How can we materialize the repetitive call for “mixed” and “innovative” financing?

Conversations around climate finance continue to mature and recognize the unique capital stack needed to reverse the impacts of climate change. This week’s discussions did not focus on “what” we need and “why”, but rather dissected and challenged capital providers of all kinds to think about the “how”. For example, for companies financing climate, Salesforce during Climate Week NYC released The guide to corporate climate finance. Additionally, the Global Innovation Lab for Climate Finance (the Lab) has approved six innovative financial instruments to accelerate climate action in emerging markets, including The Catalyst Fund, recipient of an investment from the Cisco Foundation. Maelis Carraro, Managing Partner of Catalyst Fund, shares more about their approach to bringing this call to action to life: “Catalyst Fund was intentionally designed as a blended financing structure so that a layer of concessional capital could provide protection against downside risk to senior investors and catalyze more private capital. investments in climate adaptation and resilience in Africa. This type of structure can be incredibly powerful in leveraging multiple types of capital (dealer and commercial) to invest in emerging sectors, underserved and frontier markets, and unlocking benefits for underserved communities. Climate resilience and climate technology in general in Africa remains a nascent asset class and we are proud to be endorsed by the CPI Lab as one of this year’s most innovative instruments for climate adaptation!

We cannot have “breakthroughs” in Climate Tech without recognizing the challenging landscape of Climate Hardware.

The International Energy Agency’s 2020 Clean Energy Innovation Outlook report states: “Nearly 35% of (the reductions needed to avoid a 2 degree Celsius temperature increase) come from technologies that are currently at the prototype or demonstration stage and will not be available on a large scale. without further R&D. About 40% of cumulative emissions reductions are based on technologies that have not yet been commercially deployed in consumer applications. This will require new hardware innovation. A sector with significant capital requirements, long lead times and a high level of technological risk. Developing these material breakthroughs will require backers coming together to provide a diversified capital stack as well as potentially a new investment model. Azolla Ventures is an innovative investment fund that attempts to do just that. Matthew Nordan, general partner at Azolla Ventures, said: “To avoid the most catastrophic impacts of climate change, we need to combine both emissions reduction and carbon removal at scale. We are not going to prevent climate catastrophe just with existing technologies ready now, such as solar, wind, short-duration energy storage and electric vehicles. We need new innovations that are not being developed or deployed today. It is ironic that the innovations that have the most potential impact are often those least likely to be funded in the early stages, because the risk is so high and the time frame is so long; our approach is specifically designed to fill this gap. Over the course of this conference season, we’ve heard these points not only from Azolla Ventures, but also during climate technology panel discussions as well as presentations from other investors like Third Sphere.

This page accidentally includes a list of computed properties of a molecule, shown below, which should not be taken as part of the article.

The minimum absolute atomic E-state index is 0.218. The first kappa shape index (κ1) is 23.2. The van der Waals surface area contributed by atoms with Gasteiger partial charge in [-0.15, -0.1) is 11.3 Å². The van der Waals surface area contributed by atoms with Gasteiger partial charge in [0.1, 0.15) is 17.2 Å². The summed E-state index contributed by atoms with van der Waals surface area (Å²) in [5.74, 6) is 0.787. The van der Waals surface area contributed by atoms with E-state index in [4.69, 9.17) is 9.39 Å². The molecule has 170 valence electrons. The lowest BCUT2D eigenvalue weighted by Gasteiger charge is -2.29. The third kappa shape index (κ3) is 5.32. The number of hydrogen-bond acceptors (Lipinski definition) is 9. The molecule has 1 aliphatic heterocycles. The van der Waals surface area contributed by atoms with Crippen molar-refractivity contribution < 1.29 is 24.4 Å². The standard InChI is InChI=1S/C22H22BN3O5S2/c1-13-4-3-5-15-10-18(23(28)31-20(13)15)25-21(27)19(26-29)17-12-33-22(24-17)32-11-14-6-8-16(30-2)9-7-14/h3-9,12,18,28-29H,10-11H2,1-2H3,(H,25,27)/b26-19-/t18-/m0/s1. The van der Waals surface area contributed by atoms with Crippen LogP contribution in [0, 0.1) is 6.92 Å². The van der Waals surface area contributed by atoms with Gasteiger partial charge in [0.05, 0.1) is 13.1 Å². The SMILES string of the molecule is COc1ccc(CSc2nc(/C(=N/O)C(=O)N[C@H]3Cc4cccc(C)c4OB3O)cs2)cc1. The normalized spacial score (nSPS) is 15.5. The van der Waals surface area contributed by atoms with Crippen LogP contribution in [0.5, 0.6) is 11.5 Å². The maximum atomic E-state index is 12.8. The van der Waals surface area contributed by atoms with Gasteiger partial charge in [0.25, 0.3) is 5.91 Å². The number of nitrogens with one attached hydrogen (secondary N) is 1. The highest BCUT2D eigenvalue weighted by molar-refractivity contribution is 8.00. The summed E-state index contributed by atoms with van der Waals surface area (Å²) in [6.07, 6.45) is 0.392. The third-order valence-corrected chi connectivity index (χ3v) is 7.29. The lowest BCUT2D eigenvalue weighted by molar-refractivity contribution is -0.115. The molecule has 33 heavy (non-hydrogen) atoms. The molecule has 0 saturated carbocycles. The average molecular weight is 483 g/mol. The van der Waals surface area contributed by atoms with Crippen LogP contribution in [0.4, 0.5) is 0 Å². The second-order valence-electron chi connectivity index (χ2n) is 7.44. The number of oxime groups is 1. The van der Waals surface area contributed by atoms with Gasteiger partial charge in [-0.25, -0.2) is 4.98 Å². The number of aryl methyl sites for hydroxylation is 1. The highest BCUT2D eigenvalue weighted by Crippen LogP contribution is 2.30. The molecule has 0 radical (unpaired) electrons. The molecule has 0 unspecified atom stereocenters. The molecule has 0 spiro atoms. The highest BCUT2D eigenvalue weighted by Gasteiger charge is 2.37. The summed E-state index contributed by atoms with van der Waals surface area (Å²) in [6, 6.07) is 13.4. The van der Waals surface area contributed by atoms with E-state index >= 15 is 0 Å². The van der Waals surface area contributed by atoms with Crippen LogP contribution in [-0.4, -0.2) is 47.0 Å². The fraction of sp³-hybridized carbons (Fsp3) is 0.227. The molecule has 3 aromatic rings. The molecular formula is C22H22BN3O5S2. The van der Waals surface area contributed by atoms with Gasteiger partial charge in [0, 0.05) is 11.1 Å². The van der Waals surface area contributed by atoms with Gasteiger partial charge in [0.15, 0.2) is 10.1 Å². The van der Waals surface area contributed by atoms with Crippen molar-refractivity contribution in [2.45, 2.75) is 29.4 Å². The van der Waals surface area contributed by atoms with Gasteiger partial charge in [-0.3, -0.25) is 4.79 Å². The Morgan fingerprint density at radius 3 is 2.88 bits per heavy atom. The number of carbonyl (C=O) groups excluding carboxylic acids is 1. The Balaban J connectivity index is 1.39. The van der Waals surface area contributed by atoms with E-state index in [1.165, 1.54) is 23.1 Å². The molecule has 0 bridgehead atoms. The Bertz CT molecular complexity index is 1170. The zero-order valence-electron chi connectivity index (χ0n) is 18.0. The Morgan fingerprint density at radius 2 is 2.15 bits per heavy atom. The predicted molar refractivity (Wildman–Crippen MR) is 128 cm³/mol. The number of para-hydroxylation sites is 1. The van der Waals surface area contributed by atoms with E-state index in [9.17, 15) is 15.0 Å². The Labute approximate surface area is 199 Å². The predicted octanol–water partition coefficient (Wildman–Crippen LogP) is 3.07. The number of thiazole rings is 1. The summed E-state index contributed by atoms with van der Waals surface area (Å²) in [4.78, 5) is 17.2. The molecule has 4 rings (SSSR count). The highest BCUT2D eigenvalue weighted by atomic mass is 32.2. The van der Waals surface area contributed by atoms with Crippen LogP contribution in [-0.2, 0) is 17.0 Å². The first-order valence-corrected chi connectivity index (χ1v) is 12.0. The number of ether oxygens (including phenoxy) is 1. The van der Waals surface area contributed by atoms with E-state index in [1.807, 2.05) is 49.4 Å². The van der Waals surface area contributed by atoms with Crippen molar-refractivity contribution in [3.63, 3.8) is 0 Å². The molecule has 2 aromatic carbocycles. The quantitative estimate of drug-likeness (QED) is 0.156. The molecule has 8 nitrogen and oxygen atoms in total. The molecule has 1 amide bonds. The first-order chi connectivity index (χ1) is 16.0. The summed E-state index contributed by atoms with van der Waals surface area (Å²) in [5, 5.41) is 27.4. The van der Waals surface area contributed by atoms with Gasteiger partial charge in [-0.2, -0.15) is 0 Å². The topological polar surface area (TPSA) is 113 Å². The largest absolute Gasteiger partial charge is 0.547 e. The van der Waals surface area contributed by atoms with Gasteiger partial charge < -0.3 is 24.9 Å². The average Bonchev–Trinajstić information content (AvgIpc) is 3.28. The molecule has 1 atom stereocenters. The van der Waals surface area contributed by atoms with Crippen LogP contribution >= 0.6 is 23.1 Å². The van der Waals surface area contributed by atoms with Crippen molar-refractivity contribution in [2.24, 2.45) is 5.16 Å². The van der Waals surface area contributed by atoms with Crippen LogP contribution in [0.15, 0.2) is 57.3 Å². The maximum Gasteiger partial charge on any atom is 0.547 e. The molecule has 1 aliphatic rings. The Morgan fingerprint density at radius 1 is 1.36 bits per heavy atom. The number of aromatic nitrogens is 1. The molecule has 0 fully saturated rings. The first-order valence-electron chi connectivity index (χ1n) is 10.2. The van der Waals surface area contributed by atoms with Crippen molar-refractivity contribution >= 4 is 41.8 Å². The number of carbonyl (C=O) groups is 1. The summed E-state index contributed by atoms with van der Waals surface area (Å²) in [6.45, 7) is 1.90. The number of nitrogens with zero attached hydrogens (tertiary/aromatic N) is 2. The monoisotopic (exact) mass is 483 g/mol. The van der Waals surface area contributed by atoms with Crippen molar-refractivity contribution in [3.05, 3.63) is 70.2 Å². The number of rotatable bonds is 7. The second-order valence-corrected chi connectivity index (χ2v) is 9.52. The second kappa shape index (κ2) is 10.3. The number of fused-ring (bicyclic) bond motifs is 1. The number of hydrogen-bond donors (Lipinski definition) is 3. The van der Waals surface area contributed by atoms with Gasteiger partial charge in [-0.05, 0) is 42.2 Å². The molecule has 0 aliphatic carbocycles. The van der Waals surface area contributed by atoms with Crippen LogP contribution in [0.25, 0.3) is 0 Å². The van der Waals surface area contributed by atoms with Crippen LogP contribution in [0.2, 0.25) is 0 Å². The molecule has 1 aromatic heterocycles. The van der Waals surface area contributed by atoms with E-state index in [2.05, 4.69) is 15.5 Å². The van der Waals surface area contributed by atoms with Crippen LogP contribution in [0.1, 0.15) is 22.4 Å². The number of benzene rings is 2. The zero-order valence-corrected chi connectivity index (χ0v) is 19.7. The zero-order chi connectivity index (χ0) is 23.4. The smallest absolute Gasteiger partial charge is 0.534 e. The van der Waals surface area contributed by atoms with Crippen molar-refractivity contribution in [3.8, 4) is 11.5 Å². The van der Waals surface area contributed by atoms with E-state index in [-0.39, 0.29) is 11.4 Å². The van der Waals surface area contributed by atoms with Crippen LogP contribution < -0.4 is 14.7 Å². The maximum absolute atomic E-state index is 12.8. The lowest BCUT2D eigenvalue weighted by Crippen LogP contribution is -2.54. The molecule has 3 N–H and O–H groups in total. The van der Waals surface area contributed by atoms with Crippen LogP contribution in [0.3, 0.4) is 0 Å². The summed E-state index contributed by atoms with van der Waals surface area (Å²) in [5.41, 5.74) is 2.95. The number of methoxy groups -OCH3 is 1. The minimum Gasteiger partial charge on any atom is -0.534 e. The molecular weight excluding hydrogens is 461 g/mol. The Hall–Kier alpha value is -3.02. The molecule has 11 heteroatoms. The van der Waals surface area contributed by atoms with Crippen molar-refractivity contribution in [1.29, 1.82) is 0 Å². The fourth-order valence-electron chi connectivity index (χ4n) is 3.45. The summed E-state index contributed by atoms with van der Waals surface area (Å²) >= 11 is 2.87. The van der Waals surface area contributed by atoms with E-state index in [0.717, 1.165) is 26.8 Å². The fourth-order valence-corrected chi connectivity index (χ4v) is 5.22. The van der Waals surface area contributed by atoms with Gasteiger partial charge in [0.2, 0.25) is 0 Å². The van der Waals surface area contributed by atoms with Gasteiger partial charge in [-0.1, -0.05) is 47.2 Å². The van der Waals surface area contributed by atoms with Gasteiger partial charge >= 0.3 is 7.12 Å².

As we continue to fund solutions through the Cisco Foundation Climate Pledge, these discussions and progress in how we think about the solutions we need and how to fund them are critical to the success we will have in playing our part in leading climate action. We are eager, energized and excited to continue to co-learn, support and act collectively alongside a range of innovators, capital providers, ecosystem builders and visionaries to build a more sustainable and regenerative future.